What’s in the News: A New Vaccine Strategy for Children: Just One Dose, for Now

Data increasingly suggest that a causal link exists between COVID-19 mRNA vaccination and myocarditis in adolescents and young adult males. The risk of myocarditis appears highest after the second dose of mRNA vaccine, which has led officials in Hong Kong, Norway, Great Britain and other countries with lower rates of new infection than the United States to recommend a single dose of the Pfizer-BioNTech vaccine for children 12 and under, providing partial coverage while potentially reducing the risk seen with the second dose of vaccine. A pair of studies published earlier this month in The New England Journal of Medicine that examined the incidence rate of myocarditis following full vaccination in Israel demonstrate the potential risks of myocarditis. One study found that the incidence was highest among males aged 16 to 29 and the second found that boys between 16 and 19 had the highest incidence rate after the second dose, about nine times higher than their unvaccinated peers.

While these countries will revisit the single dose approach as more information becomes available, the U.S. has proceeded with full dosage. More than 63,000 children were hospitalized in the U.S. with COVID-19 from August 2020 to October 2021, and at least 520 have died. Some children have developed “long COVID”, in which symptoms can persist for months, and more than 4,000 have been diagnosed with multisystem inflammatory syndrome in children (MIS-C). Advisers to the CDC reviewed data on myocarditis and unanimously voted in June to recommend the vaccine for children ages 12 and older, saying the benefits far outweighed the risk. Public health experts maintain the disease is worse than possible side effects, like myocarditis, and believe such concerns should be part of the public discussion on vaccine dosage in children.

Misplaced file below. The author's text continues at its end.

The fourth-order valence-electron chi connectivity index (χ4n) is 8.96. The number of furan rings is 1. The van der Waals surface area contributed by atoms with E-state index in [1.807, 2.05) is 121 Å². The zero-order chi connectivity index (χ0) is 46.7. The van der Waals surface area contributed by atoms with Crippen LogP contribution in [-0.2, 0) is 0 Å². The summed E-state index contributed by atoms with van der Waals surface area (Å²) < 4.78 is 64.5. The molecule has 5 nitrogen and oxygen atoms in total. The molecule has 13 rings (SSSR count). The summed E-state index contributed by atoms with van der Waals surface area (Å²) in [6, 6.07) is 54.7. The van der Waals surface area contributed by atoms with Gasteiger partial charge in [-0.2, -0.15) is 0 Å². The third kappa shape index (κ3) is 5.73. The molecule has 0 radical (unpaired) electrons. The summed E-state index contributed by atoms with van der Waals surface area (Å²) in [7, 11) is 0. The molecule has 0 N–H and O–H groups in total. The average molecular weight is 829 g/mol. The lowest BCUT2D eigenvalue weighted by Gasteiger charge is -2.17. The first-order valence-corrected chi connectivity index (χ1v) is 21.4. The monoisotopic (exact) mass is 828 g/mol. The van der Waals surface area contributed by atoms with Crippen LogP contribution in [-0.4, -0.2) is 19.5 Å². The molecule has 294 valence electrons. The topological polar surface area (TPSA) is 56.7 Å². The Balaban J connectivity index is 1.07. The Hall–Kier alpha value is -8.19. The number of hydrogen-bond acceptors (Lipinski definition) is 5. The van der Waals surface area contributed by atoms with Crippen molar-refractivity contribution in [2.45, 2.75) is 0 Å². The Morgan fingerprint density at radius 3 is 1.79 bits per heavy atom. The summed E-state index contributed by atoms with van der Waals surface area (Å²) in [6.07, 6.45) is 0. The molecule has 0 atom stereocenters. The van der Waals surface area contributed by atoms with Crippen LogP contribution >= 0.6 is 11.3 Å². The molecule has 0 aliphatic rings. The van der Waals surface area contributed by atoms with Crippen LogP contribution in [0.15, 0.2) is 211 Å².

“We continue to work diligently to understand the true risk of myocarditis following mRNA COVID-19 vaccination,” said Dr. Buddy Creech, Director of the Vanderbilt Vaccine Research Program and President-Elect of PIDS. “CDC-based vaccine safety systems, such as the Vaccine Adverse Event Reporting System (VAERS), are capturing these events as they occur, at an estimated frequency of approximately 1 in 14,000 in males in the highest risk age groups in the US. Whether extending the interval between doses, or potentially using only one dose of vaccine, will be a successful strategy at reducing risk while maintaining the benefit of vaccination, remains unclear at this point.”

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